Wednesday, February 28, 2018

Brain Scan May Predict Improvement in Persons with OCD

Uzi Ben-Ami, Ph.D., is a highly experienced licensed psychologist. Uzi Ben-Ami, Ph.D., has cultivated and applied his in-depth knowledge in a variety of practice areas, including obsessive-compulsive disorder (OCD).

An intrusive mental health condition, OCD leads a person to experience repetitive thoughts and perform compulsive actions on a regular basis. These thoughts and actions significantly interfere with a person’s daily life and can negatively impact relationships, productivity, and overall quality of life. Many people with OCD find relief through medication and Cognitive Behavior Therapy (CBT), but even the combination of medicine and CBT is not effective in every single case.

Researchers at the University of California, Los Angeles, are now hoping to reduce the incidence of failed treatment by predicting a person’s likelihood of responding to CBT. The team used a functional MRI (fMRI). Functional magnetic resonance imaging or functional MRI (fMRI) is not intrusive or painful. It measures brain activity by detecting changes associated with blood flow. fMRI scaned the brains of individuals with OCD before and after a four-week intensive CBT program. After evaluating functional connectivity in the brain and symptom severity, researchers entered the data into a machine-learning program.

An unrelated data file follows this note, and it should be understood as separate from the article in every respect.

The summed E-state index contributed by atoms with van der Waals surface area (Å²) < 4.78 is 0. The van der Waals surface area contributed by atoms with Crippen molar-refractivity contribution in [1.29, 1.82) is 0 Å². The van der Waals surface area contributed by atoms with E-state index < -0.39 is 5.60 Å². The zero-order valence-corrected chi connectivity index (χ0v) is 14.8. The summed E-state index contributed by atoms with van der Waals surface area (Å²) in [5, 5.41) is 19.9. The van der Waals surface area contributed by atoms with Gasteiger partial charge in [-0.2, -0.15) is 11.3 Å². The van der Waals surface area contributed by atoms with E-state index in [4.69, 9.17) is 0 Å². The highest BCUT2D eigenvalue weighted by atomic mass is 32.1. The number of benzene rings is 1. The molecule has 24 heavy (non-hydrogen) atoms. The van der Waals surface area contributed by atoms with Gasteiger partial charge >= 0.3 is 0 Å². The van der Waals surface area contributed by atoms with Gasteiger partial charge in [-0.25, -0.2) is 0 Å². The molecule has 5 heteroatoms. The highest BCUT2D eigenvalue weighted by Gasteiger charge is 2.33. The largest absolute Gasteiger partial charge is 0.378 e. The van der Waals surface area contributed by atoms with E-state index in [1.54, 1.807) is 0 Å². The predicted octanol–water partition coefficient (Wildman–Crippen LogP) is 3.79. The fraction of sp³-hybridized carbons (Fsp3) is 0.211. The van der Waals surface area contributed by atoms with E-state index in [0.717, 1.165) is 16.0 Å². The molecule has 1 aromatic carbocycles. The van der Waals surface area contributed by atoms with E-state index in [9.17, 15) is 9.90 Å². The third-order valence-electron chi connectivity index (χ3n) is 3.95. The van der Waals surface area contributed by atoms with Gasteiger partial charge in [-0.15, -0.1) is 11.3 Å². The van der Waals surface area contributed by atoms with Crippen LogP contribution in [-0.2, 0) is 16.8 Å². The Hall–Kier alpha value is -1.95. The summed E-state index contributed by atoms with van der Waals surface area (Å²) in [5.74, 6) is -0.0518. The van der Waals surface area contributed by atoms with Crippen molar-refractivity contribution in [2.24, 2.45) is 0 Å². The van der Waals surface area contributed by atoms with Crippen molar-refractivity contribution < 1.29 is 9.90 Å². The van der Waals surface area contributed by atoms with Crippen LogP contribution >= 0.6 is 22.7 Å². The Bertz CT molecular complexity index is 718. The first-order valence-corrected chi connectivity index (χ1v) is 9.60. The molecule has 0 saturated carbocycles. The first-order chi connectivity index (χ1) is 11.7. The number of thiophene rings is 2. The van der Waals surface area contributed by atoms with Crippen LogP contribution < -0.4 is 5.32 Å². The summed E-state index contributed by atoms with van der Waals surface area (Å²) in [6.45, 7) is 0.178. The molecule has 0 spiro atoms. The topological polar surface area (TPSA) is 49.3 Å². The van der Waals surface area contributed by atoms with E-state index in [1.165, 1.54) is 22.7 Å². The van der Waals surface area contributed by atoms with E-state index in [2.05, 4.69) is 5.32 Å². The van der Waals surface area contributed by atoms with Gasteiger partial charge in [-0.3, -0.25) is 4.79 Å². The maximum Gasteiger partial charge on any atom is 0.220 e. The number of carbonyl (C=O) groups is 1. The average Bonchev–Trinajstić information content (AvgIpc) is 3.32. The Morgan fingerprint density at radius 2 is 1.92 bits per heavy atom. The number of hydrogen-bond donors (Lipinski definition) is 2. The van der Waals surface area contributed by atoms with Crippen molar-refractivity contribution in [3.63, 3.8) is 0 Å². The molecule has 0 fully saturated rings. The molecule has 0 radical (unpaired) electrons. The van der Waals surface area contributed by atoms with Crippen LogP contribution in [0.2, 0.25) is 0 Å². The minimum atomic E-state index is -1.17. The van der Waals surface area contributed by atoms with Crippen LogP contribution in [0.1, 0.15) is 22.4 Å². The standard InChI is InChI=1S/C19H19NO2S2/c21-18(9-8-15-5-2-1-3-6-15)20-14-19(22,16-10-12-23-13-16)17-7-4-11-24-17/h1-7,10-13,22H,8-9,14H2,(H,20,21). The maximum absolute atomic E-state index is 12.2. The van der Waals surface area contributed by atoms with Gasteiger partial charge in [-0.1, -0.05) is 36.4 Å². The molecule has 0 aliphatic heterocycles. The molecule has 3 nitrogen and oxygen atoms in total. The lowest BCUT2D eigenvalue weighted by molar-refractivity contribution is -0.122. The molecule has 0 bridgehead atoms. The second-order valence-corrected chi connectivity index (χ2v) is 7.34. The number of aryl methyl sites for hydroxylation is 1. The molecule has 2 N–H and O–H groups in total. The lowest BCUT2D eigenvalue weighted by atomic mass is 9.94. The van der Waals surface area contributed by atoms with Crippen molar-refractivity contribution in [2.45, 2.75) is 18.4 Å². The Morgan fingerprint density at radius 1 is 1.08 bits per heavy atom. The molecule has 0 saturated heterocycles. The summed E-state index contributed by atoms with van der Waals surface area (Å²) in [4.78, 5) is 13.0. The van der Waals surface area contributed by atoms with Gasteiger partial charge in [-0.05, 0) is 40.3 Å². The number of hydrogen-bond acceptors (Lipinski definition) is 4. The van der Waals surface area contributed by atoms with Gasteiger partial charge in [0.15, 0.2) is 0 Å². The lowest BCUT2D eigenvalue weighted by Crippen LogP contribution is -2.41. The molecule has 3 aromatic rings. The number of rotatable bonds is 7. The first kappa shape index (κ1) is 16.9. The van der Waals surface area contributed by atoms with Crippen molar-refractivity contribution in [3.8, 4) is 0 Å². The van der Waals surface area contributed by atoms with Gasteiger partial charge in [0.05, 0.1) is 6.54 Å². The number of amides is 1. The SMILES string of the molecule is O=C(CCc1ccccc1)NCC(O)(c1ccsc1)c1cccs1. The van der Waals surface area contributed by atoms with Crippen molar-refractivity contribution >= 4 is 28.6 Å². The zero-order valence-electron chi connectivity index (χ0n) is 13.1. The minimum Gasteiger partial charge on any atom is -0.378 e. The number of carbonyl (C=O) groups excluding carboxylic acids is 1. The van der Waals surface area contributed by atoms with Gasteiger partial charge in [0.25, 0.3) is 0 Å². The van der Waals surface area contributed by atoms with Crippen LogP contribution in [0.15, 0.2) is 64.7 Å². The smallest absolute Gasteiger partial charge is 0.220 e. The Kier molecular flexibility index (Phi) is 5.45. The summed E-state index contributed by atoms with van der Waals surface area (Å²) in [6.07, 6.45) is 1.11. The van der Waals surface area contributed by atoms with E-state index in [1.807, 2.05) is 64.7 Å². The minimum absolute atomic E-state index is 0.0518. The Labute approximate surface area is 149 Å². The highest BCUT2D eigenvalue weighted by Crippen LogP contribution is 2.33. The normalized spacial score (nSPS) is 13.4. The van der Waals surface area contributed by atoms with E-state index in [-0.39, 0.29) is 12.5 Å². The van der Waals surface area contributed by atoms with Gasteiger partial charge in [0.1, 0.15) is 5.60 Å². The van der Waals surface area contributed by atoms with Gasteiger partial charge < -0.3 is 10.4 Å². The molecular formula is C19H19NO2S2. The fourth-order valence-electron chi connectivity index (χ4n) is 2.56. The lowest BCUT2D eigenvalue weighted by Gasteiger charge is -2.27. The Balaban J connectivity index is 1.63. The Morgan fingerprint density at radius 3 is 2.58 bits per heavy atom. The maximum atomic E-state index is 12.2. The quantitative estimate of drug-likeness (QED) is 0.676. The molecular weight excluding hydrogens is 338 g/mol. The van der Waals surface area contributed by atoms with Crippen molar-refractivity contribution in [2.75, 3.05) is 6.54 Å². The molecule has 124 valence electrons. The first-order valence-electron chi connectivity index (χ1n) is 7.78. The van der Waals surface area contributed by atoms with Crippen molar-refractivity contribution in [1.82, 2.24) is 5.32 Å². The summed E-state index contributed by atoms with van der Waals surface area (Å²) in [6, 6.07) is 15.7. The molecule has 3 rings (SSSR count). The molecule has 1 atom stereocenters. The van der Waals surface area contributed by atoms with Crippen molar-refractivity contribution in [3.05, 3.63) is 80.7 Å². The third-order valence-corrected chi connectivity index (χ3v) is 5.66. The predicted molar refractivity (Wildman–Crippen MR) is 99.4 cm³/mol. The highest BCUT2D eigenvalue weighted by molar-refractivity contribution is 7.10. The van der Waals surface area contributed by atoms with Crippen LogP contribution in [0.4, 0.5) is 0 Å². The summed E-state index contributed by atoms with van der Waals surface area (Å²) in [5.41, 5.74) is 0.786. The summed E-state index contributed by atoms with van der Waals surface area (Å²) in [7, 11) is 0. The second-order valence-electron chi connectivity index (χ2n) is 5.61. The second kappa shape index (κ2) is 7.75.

The machine-learning program accurately predicted which individuals would respond to CBT with an accuracy rate of 70 percent. In addition, the program predicted each individual’s symptoms assessment scores with a minimal margin of error. Hopefully, these results suggest that MRI scanning may one day be an effective pre-treatment evaluation tool, which could save patients the cost of ineffective treatment and would allow clinicians to pursue other methods.

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